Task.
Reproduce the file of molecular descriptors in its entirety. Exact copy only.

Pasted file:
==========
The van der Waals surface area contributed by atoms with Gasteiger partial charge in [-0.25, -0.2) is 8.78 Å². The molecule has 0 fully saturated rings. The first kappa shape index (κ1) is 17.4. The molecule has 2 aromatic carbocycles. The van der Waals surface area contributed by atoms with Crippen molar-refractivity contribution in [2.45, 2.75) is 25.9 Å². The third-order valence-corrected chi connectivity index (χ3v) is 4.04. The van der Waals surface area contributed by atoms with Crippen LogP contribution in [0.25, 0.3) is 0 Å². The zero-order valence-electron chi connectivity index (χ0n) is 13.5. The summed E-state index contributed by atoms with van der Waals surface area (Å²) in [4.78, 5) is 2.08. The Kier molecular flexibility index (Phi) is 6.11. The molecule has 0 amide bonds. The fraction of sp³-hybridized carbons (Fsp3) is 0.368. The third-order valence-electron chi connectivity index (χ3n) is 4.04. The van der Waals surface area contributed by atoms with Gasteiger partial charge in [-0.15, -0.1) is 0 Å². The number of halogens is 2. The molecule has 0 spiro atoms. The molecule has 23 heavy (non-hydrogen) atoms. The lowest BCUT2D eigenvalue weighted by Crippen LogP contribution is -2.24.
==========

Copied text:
The van der Waals surface area contributed by atoms with Gasteiger partial charge in [-0.25, -0.2) is 8.78 Å². The molecule has 0 fully saturated rings. The first kappa shape index (κ1) is 17.4. The molecule has 2 aromatic carbocycles. The van der Waals surface area contributed by atoms with Crippen molar-refractivity contribution in [2.45, 2.75) is 25.9 Å². The third-order valence-corrected chi connectivity index (χ3v) is 4.04. The van der Waals surface area contributed by atoms with Crippen LogP contribution in [0.25, 0.3) is 0 Å². The zero-order valence-electron chi connectivity index (χ0n) is 13.5. The summed E-state index contributed by atoms with van der Waals surface area (Å²) in [4.78, 5) is 2.08. The Kier molecular flexibility index (Phi) is 6.11. The molecule has 0 amide bonds. The fraction of sp³-hybridized carbons (Fsp3) is 0.368. The third-order valence-electron chi connectivity index (χ3n) is 4.04. The van der Waals surface area contributed by atoms with Gasteiger partial charge in [-0.15, -0.1) is 0 Å². The number of halogens is 2. The molecule has 0 spiro atoms. The molecule has 23 heavy (non-hydrogen) atoms. The lowest BCUT2D eigenvalue weighted by Crippen LogP contribution is -2.24.